3. Climbing over people in the middle of a ceremony is not acceptable. If you arrive late to a ceremony or event and things are already underway when you wander in, there really are only two acceptable courses of action: 1) Stand quietly in the back and wait for an intermission or other pause in the action to take your seat; 2) Find an open seat somewhere on the periphery and put your ass in it. What you shouldn’t do is show up two thirds the way through the event and climb over top of people who have been sitting respectfully like decent fucking human beings to get to a spot “your people” have been “saving” for you since twenty minutes before things started. What you really, really shouldn’t do is then climb back out over top of these same people after your special snowflake has been recognized and interrupt everyone within earshot for the second time in ten minutes. You my dear, inconsiderate woman, like your friend with the iPad, are a total douchenozzle.
I work for a guy who likes to think his time as a system administrator in the late 1990s qualifies him as an authority on issues of office technology. If those of us with a passing awareness of tech, this is a very bad situation. It means we’re in a position of being forced to agree with ideas and recommendations that are not only expensive, but also doomed to sink into the befuddled mire of advanced middle-age angst over technology that is one of the defining characteristics of our “leadership cadre.”
Two years ago, we were instructed to buy two dozen webcams and run a test with our agency’s behind-the-firewall proprietary knockoff version of Skype. The test was, as I described it at the time, less than successful and we recommended shelving the project. Most of our test bunnies couldn’t figure out how to plug in their cameras and of the ones that did, only a handful managed to actually use them. I’m pretty sure they just ate the microphones we sent them. To be fair, I should point out that this failure wasn’t completely the fault of the doddering soon-to-be retirees. The network infrastructure in our building was something less than robust enough to handle the “load” of several simultaneous streaming audio/video connections. It was sort of fun to say something, run to the office across the hall and see yourself “in real time,” but we decided that wasn’t going to be a real plus-up to our collective productivity. After the abysmal initial test, I assumed the idea was left to die quietly in desk drawers and file cabinets around the country. As is so often the case, I was wrong.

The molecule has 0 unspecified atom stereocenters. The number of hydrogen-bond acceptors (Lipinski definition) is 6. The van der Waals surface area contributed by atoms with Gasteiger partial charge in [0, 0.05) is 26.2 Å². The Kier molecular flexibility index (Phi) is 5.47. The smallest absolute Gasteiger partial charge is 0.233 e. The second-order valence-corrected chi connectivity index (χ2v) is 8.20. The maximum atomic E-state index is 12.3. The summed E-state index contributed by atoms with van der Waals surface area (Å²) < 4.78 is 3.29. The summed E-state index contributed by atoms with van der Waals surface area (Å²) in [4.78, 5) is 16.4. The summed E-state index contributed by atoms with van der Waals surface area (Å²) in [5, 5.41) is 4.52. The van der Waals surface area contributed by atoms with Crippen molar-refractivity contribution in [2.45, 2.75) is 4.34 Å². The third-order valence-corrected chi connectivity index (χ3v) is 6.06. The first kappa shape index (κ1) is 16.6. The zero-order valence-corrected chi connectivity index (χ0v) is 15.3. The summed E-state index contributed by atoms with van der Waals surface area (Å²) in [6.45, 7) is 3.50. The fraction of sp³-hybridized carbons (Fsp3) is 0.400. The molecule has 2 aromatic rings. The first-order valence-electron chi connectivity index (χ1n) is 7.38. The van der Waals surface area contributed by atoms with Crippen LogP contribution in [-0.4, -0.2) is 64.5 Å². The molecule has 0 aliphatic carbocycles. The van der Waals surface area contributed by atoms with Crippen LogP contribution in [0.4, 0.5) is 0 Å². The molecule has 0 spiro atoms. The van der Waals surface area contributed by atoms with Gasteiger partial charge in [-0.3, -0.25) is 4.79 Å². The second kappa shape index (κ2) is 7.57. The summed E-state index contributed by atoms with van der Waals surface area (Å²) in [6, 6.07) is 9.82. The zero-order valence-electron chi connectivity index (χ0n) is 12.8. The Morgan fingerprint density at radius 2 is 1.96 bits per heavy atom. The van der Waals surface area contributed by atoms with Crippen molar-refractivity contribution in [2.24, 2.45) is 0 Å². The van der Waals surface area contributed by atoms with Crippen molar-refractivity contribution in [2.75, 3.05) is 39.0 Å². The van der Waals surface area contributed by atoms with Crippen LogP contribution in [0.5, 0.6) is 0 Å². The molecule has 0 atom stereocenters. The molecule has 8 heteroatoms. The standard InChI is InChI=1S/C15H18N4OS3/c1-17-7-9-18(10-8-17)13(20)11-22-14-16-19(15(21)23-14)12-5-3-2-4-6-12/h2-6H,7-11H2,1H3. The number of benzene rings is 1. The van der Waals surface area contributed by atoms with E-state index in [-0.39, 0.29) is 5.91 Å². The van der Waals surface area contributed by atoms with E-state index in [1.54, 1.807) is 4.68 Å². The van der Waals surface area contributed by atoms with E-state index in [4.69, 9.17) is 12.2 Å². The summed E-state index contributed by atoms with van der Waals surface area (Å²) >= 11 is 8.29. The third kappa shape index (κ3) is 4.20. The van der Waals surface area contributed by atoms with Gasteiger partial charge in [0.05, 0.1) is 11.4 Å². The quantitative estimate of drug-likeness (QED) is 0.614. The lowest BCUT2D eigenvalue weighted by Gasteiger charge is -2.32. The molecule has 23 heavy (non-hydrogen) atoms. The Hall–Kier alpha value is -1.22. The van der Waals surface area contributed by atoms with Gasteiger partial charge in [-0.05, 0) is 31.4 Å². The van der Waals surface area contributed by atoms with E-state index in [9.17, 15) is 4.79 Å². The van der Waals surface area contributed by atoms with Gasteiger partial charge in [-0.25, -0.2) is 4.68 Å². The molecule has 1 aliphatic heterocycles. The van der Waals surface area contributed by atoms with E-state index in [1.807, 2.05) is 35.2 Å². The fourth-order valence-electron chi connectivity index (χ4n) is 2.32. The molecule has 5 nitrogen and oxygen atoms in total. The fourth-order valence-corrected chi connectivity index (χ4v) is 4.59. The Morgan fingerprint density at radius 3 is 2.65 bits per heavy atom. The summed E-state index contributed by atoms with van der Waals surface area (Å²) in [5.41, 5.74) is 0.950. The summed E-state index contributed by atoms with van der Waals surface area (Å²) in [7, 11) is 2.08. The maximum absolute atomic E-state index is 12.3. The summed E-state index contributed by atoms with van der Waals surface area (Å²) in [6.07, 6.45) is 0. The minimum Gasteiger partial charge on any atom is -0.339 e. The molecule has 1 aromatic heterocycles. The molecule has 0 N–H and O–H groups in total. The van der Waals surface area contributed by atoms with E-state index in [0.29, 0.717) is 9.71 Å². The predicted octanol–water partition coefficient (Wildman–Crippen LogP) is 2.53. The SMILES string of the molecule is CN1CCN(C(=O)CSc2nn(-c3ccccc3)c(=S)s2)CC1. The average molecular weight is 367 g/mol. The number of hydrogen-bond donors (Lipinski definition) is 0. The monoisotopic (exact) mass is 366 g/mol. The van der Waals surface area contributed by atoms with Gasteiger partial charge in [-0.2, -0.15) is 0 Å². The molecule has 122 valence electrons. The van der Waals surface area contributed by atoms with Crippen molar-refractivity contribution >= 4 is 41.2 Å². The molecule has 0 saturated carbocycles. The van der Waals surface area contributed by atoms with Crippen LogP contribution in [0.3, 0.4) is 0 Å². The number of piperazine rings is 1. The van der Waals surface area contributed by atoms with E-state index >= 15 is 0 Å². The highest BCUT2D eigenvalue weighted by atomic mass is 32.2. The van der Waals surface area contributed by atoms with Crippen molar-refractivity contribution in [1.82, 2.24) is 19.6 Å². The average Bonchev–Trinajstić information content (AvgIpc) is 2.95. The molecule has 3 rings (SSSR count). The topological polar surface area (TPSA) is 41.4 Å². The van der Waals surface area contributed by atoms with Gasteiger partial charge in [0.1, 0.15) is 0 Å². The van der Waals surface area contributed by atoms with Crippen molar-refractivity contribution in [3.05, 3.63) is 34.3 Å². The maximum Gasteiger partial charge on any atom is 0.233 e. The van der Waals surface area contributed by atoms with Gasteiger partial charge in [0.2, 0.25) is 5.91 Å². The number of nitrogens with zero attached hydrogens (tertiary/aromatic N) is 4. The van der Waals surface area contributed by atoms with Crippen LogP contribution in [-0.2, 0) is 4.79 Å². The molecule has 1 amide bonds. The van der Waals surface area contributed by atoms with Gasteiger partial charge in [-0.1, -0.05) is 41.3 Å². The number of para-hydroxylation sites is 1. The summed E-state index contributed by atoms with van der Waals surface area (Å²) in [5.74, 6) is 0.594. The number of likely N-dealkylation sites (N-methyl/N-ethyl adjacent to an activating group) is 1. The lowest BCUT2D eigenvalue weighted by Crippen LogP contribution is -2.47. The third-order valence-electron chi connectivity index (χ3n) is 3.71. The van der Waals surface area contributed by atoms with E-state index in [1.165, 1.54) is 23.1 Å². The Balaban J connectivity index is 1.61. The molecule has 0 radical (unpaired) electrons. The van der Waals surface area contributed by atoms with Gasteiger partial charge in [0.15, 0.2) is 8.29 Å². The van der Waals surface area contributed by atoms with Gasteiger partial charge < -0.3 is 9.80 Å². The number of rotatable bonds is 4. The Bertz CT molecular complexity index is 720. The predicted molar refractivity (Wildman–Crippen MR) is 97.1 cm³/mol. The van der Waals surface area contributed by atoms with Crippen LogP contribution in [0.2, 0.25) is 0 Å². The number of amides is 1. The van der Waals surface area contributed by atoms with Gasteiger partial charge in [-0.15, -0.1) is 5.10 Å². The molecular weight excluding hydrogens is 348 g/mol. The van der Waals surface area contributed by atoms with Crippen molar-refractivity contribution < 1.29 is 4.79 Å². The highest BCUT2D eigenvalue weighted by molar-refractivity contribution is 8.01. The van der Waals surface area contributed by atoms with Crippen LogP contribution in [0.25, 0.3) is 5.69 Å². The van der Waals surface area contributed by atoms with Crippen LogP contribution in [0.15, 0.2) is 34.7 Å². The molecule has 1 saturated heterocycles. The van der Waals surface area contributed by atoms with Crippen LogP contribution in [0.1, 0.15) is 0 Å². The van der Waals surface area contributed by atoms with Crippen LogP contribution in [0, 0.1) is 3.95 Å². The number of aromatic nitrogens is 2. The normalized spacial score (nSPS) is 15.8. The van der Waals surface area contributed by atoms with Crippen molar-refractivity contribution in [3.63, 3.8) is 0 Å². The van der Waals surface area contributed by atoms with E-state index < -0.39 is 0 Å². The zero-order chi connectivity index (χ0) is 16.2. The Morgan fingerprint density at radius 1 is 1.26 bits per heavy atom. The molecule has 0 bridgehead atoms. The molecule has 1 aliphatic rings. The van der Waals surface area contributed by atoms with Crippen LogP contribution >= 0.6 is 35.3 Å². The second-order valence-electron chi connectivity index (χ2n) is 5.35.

I discovered last week that we ordered 50 more webcams to be issued to all of our field offices to “improve communication” and “facilitate meeting online,” since the organization doesn’t have money for our traditional cross-country boondoggles these days. Now, if I had even the slightest notion that any of these devices was actually going to be used, I’m all for outfitting every computer in the office. It would be great to have one official feature on my work computer that I’ve been using for free from Google for years. My concern is only that we already find it nearly impossible to get our “leaders” to pick up the 100 year old pice of tech that’s already on their desk and talk to one another or call in for a teleconference. I have no idea what makes us think we’ll be able to get them to use “magic” to talk across the intertubes?
Then again, it might be fun to watch them try.
Editorial Note: This part of a continuing series of posts previously available on a now defunct website. They are appearing on http://www.jeffreytharp.com for the first time. This post has been time stamped to correspond to its original publication date.